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A glass of orange juice in the morning is something many of us take for granted. But that might soon change thanks to a citrus disease affecting every major orange-growing region in the world.
The world’s orange crop is being threatened by “citrus greening,” a bacterial infection carried by a fly that feeds on citrus leaves.
Jack Payne, a senior vice-president of agriculture at the University of Florida, is leading the charge to find a cure in that state where citrus trees are being destroyed in large numbers.
In the science world, the condition is “better known as HLB which stands for huanglongbing, and the reason why it’s become known as citrus greening is that once the tree succumbs to the disease, the fruit remains green,” he explains.
“After about five years, the tree dies, and during that time you have less and less production, the sweetness never develops. It’s a very sour-tasting fruit.”
Citrus greening originated in China and made its first serious impact back in the 1940s and ’50s. But the destruction then was largely regional, among producers in China and Taiwan.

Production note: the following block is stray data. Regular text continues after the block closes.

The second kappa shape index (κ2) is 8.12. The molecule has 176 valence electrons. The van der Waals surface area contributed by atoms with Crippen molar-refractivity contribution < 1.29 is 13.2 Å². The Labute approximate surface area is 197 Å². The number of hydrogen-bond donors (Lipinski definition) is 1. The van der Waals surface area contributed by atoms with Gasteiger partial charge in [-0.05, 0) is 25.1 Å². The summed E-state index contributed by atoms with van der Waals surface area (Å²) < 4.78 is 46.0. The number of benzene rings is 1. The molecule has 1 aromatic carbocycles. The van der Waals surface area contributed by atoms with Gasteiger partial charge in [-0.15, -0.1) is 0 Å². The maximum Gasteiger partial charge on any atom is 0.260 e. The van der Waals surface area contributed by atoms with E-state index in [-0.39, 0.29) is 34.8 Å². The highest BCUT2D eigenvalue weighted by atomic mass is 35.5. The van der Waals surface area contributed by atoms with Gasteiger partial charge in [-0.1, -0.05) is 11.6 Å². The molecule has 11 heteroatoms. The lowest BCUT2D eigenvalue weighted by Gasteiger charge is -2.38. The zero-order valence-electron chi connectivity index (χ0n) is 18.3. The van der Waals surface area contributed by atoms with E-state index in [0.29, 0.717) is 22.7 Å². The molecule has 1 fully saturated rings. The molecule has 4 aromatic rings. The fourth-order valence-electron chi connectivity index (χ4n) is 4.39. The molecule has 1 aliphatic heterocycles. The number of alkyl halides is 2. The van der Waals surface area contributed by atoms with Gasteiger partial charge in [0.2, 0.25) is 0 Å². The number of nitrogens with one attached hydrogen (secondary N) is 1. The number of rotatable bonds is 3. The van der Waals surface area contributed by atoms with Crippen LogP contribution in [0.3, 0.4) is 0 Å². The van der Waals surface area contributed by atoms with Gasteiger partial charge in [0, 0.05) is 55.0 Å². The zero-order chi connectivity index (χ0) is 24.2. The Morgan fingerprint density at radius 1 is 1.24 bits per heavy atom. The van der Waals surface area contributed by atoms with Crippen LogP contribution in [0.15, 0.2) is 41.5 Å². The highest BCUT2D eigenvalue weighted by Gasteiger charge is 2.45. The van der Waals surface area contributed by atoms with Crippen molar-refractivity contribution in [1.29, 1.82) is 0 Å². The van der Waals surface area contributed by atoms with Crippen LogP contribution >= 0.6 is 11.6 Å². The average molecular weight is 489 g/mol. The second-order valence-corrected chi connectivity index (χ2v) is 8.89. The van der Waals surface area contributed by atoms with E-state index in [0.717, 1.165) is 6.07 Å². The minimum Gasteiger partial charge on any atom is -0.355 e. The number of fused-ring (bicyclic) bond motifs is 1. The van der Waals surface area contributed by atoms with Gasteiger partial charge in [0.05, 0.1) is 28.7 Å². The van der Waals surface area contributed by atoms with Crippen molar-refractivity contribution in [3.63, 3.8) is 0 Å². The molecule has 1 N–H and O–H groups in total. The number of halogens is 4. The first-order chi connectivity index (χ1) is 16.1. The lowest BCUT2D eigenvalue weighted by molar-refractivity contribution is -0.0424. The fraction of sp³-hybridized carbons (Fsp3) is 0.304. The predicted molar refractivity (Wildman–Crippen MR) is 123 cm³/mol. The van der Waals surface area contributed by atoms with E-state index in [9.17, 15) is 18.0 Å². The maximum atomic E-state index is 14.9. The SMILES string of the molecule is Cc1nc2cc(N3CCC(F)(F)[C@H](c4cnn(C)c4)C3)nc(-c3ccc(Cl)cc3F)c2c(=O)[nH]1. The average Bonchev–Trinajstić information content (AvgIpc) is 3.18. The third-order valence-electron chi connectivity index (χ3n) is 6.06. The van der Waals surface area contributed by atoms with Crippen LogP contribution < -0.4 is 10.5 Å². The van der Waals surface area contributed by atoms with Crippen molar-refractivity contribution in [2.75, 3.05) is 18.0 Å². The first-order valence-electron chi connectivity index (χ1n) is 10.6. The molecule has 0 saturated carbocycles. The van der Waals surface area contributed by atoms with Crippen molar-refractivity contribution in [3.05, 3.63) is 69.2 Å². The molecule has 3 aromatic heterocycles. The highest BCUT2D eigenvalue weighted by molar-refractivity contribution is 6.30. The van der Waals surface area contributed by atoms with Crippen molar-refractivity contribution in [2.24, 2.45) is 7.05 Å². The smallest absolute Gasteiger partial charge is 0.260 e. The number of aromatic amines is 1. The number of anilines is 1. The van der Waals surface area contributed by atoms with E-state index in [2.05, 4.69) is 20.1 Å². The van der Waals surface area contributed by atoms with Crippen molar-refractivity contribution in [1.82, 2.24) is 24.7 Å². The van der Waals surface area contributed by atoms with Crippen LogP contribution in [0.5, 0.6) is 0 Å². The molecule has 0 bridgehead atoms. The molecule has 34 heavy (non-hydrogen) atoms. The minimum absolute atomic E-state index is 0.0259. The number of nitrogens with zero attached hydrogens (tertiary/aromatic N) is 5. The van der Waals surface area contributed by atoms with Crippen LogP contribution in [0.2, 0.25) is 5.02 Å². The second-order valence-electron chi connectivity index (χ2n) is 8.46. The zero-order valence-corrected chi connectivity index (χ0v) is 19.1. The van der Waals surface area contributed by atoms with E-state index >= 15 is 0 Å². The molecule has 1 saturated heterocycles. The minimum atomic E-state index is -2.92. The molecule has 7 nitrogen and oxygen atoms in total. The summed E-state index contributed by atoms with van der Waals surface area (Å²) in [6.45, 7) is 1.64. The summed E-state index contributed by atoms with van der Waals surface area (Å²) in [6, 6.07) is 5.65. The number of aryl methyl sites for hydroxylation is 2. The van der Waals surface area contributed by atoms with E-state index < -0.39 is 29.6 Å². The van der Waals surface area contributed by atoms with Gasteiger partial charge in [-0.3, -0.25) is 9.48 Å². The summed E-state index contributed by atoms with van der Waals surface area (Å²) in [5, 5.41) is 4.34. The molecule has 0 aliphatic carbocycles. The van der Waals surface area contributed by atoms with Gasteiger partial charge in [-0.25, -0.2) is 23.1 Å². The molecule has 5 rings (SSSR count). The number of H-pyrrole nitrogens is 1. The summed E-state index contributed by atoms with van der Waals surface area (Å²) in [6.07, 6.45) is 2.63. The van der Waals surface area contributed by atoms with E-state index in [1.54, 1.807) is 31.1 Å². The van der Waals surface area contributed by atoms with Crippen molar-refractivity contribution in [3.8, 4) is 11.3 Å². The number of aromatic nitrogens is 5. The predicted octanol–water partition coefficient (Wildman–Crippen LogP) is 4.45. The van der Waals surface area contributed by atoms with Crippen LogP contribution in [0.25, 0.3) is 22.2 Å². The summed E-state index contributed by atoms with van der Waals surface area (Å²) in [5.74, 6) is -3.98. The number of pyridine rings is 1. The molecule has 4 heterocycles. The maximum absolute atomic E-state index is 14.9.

Since then, the disease has spread across much of Asia and, over the past few decades, arrived in the North American and South American growing regions of Florida and Brazil.
Payne says the results have been devastating in Florida where oranges have been the state’s signature crop. “This was first discovered in 2005. Our ag-economists at the university have estimated that since that time there has been a $4-billion loss in revenue to the citrus growers and 6,000 jobs lost.”
Citrus greening has no known cure, apart from additional pesticide use to try to keep the flies away, and additional fertilizer use. But even those techniques haven’t been completely successful, and only kept he disease at bay for a few seasons.
That’s why Payne has been pursuing other avenues, like genetic modification to develop orange varieties that are resistant to the fly.
This week also saw the U.S. Department of Agriculture join the fight in earnest with the announcement that it is creating an “emergency response framework” to tackle the disease.
In the meantime, Florida is inching closer to significant agricultural change.
With 6,000 jobs lost and revenues down billions, oranges may not be the future in Florida. Increasingly, orange farmers are tearing out groves and replacing them with blueberries, strawberries and peaches.